Croatian mathematician Ivan Ivec is an IQ test specialist with an IQ of 174 himself. He has a website of his own that’s dedicated to IQ tests. He states that time restrictions on traditional intelligence tests are not necessarily ideal or an indicator of intelligence. As he puts it, “Specifically, there are intelligent people, capable of performing complex actions and resolving complex tasks, although their speed of solving is low.” You can take his IQ tests for free, here.


Kim Ung-Young

Kim-Ung-yong-youngSource: http://www.messagetoeagle.com

By age three, Kim Ung-Young was fluent in four different languages, so his IQ of 210 isn’t a surprise. Born in South Korea, Kim eventually moved to the United States and worked for NASA for a decade before returning home to Korea. He has some very definite things to say about being special –  “People always try to be somebody special by neglecting their ordinary happiness. But they should know happiness means ordinary things that we take for granted, such as nourishing friendships, sharing memorable moments with friends at school and so on…This is why I know that what I’m saying is important. Being special is not as important as living an ordinary life.”

Hey, if someone PHENOMENALLY special says that the best things in life aren’t being special but are right in front of us, maybe we should listen.


Chris Hirata

HirataSource: http://superscholar.org/smartest-people-alive/

Michigan born Astrophysicist Chris Hirata became the youngest U.S. recipient of the International Physics Olympiad gold medal. (Yes, that’s a thing…a really impressive thing.) He earned a BA from the California Institute of Technology in 2001 and at age 16 started working for NASA on that pesky “Can we colonize Mars” problem everyone’s talking about. In 2005, he got his Ph.D in physics from Harvard (he was 22). As of now, Hirata works at Ohio State University as a physics and astronomy professor. His IQ is reported as 225.


Garry Kasparov

KasparovSource: http://listrise.com/

Russian born Garry Kasparov is considered to be the greatest chess player of all time. In 1996 & 1997, he played a chess match against IBM’s supercomputer, “Deep Blue.” Kasparov won the first match, Deep Blue won the second. It was the first time a machine had beat a world champion chess player in a classical game under tournament regulations. Kasparov is also a writer and political activist, with an IQ of 194.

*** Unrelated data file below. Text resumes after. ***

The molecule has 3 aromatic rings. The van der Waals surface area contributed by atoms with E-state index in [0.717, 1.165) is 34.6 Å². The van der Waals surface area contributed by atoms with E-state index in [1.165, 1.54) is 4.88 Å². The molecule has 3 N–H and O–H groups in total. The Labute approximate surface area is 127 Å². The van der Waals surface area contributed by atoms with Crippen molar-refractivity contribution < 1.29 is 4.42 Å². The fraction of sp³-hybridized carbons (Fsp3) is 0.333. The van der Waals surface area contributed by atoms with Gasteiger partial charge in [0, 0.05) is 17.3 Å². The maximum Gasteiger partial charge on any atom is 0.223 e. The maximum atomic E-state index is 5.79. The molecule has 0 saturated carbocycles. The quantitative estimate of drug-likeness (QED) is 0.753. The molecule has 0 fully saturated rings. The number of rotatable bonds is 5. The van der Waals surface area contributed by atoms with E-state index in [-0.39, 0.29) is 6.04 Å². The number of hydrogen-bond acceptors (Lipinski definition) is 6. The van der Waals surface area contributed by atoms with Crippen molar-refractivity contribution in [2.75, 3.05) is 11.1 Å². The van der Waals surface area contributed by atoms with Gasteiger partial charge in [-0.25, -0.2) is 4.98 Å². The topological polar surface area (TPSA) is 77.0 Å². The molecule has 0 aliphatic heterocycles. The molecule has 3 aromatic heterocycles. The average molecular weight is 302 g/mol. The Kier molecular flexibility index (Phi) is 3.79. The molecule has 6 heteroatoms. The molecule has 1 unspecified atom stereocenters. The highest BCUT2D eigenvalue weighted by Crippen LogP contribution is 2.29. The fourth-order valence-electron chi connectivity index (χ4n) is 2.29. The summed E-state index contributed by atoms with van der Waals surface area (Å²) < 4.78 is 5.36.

Stephen Hawking

Physicist_Stephen_Hawking_in_Zero_Gravity_NASASource: https://www.howitworksdaily.com Image Source: https://commons.wikimedia.org (public domain)

Stephen Hawking was perhaps the most well know theoretical physicist in the history of the world, meaning that he’s one of the only two theoretical physicists most people outside of STEM fields can name. He’s the author of “A Brief History of Time,” which is one of the most highly regarded and well known works ever written on The Big Bang Theory. When he was just 12, he was diagnosed with amyotrophic lateral sclerosis (ALS), a disease which most people die of within 5 years. However, Professor Hawking lived to be 76. He moved around and communicated via a specialized wheelchair which includes a voice synthesizer. His IQ is 160.


Walter O'Brien

Walter_O'Brien_San_Diego_Comic_Con_2014Source: https://www.forbes.com

Walter O’Brien is an Irish businessman and tech mogul with an IQ over 190. Bored at school as a child, his teachers suspected autism. When he was tested, they found no autism, just that he was simply too smart for school. At age 13, he hacked into NASA’s top security servers and stole plans for the Space Shuttle because he could. He’s been known to joke that his business – Scorpion Computer Services – was started as a way to stay out of jail.  His life is the inspiration for the CBS television show, Scorpion



Marilyn vos Savant